A quarterback missed the final snap on the field because he was too busy taking admiring pictures of himself with fans in the stands? When have you heard of such a thing in any league except a bush one? You might say: “Let’s not make too much of this. The NFL is not the most serious endeavor in the world, and the 22-year-old rookie was just overly joyed because the Washington Redskins finally got a victory.” But it does Haskins no favors to soft-pedal this. The fact is, the arbiters of NFL success — the grim, pressure-creased coaches and general managers who determine players’ fates — don’t take kindly to giddy carelessness by quarterbacks.
Haskins needs to listen to the killjoys. He needs to understand why interim coach Bill Callahan wasn’t amused; why Joe Theismann, who has a Super Bowl title to his name, called him “unprofessional” on Twitter; and why Howie Long and Terry Bradshaw murmured “Wow, wow!” — and not in a good way — when they showed it on the postgame highlights. It just wasn’t a good message for an NFL starter. If Haskins doesn’t understand that, he probably needs to spend his Sundays in front of a TV watching cartoons and munching cereal until he grows up.
First of all, exactly what was there to celebrate so exultantly?
It was a skunky, 19-16 victory over the lousy Detroit Lions, who self-destructed with four turnovers behind a second-string quarterback. And if the Redskins hadn’t gotten that Tesla-acceleration kickoff return for a touchdown from Steven Sims Jr., it wouldn’t have been a victory at all. Haskins completed just 44.8 percent of his passes, missed elementary short throws and had only 156 passing yards with no touchdowns against a dreadful defense. It was hardly a performance worth posterizing.
Yet there he was, posing, so unaware of the time on the clock and the circumstances on the field that his helmet was off and his coach couldn’t find him. “We were looking for him,” Callahan said. He didn’t have to look far to find backup Case Keenum, who ran out to take the final snap. Here is a reality that Haskins better understand: A quarterback who is inattentive for even a moment, and who gives up his place on the field to a guy who’s a little readier, tends not to get it back.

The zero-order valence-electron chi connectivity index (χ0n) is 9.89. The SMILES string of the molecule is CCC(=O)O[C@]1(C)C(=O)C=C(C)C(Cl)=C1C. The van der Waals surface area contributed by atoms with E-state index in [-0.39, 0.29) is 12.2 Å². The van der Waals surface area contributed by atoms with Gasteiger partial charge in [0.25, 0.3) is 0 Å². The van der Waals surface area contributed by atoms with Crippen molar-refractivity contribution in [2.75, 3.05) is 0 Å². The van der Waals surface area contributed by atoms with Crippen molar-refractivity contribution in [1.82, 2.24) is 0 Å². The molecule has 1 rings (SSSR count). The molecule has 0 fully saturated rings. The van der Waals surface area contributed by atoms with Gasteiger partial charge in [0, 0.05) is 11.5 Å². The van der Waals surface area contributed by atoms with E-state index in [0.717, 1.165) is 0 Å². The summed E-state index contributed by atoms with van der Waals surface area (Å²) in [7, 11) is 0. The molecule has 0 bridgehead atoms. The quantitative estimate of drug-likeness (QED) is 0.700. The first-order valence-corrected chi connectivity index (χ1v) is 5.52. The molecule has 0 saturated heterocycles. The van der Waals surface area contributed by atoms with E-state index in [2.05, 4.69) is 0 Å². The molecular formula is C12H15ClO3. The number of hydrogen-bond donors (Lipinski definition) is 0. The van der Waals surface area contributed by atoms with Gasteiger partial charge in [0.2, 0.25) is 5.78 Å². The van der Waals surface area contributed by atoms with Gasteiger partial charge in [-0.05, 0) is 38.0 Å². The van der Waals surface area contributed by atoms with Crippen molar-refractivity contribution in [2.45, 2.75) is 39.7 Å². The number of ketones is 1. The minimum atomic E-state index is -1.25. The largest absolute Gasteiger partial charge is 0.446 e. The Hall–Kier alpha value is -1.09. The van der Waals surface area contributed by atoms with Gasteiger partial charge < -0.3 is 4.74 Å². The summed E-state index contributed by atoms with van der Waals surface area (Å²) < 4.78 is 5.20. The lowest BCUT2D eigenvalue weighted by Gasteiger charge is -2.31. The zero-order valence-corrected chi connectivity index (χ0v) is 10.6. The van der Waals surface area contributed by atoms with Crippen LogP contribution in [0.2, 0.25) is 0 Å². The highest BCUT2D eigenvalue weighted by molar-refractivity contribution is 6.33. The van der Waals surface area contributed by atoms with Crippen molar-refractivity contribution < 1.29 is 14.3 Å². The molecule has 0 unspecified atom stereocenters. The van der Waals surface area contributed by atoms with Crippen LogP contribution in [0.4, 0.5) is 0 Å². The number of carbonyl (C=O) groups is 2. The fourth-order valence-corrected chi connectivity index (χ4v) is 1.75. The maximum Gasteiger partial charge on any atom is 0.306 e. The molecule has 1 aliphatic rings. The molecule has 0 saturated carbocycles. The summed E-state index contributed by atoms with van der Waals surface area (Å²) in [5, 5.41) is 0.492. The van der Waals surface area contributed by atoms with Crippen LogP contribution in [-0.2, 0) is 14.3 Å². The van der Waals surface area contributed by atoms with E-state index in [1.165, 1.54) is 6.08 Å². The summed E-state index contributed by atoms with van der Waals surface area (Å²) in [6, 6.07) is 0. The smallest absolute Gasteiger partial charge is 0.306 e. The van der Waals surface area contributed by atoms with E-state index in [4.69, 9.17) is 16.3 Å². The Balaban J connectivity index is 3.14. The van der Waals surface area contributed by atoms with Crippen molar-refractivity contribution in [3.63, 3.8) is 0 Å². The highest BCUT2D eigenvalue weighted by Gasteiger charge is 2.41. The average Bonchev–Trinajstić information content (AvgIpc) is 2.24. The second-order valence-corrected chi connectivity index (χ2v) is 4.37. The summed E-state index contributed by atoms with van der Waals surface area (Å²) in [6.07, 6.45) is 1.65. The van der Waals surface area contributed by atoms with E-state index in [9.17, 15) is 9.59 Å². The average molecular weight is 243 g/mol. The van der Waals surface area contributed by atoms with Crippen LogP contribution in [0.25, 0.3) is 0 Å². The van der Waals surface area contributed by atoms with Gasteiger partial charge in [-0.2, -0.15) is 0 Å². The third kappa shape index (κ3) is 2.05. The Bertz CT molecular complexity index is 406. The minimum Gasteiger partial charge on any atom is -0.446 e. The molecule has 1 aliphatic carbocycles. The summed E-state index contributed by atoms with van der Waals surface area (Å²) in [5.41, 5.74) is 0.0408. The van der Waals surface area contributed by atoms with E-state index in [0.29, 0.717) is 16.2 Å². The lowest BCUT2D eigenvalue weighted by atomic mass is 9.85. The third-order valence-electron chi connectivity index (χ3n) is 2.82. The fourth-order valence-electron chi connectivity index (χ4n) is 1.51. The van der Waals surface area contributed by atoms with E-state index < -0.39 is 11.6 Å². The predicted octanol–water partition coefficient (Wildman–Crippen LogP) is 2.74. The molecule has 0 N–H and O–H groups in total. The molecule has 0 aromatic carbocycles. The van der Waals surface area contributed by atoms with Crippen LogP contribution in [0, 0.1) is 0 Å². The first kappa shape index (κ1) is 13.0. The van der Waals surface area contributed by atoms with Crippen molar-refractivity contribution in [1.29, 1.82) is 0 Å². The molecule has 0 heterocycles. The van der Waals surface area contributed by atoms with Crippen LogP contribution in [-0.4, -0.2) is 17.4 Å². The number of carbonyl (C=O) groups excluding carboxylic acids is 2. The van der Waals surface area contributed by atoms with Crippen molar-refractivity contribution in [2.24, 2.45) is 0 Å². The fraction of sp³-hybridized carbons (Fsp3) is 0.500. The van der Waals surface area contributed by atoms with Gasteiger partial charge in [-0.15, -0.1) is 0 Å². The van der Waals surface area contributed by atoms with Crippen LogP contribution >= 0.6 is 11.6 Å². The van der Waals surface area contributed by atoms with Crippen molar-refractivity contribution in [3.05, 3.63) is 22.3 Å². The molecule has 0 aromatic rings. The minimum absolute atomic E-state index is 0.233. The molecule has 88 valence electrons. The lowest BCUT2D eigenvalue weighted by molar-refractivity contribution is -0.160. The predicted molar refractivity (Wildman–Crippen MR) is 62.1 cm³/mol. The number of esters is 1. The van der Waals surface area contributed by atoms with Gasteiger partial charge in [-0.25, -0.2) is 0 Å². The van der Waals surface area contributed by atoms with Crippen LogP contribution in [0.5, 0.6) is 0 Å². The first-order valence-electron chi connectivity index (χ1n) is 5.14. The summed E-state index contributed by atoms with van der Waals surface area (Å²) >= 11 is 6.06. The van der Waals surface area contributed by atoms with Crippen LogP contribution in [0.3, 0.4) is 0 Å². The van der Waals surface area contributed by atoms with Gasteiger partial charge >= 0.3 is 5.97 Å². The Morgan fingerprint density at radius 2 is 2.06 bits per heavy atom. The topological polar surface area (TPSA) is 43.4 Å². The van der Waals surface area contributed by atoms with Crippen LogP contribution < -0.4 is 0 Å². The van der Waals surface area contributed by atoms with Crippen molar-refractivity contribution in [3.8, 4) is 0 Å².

Maybe an even bigger red flag than the selfie was Haskins’s performance postgame, trying to laugh it off because he was “so hype,” shrugging, “I’ll get it next time,” and ducking responsibility, claiming that he hadn’t taken any selfies until the game was actually “over.” Then there was the sudden mysterious wrist injury with which he explained his missed throws. These are not the statements of a mature NFL quarterback. They’re the fibs of a kid.
So far everybody has taken it easy on Haskins because he is young and he’s got so much promise and velocity on the ball. But somebody has to say it: Right now, the signs aren’t good with him. His rookie peers, Daniel Jones and Kyler Murray, are on bad teams, too; they’re taking sacks and struggling to make reads and committing young mistakes. But Jones is completing 62.5 percent of his throws for 17 touchdowns to eight interceptions, and Murray is completing 64.6 percent, with 14 touchdowns and just five interceptions.
Haskins, meanwhile, is among the dregs in most vital statistical categories. In three of four games in which he has attempted at least 15 passes, he has completed less than 55 percent of them.
Haskins is fortunate that Callahan is just a placeholder coach. He is fortunate that the Redskins are so starved for any hope that they will tolerate his growing pains. That will probably buy him more leniency than other guys might get. But hopefully someone around him will tell him stiff truths. NFL games don’t turn by much. Players who take plays off are screwing around with people’s livings, their jobs, salaries and bonuses.
Being able to throw one zinger out of every five passes does not make an NFL quarterback. And being airheaded enough to miss the final snap is a suggestion that Haskins doesn’t yet have the habits or the seriousness required, that while he says he wants success, he doesn’t really understand the tedium and work that actually goes into it. Hopefully, he’ll learn those things and a selfie won’t become his defining moment.
For more by Sally Jenkins, visit washingtonpost.com/jenkins.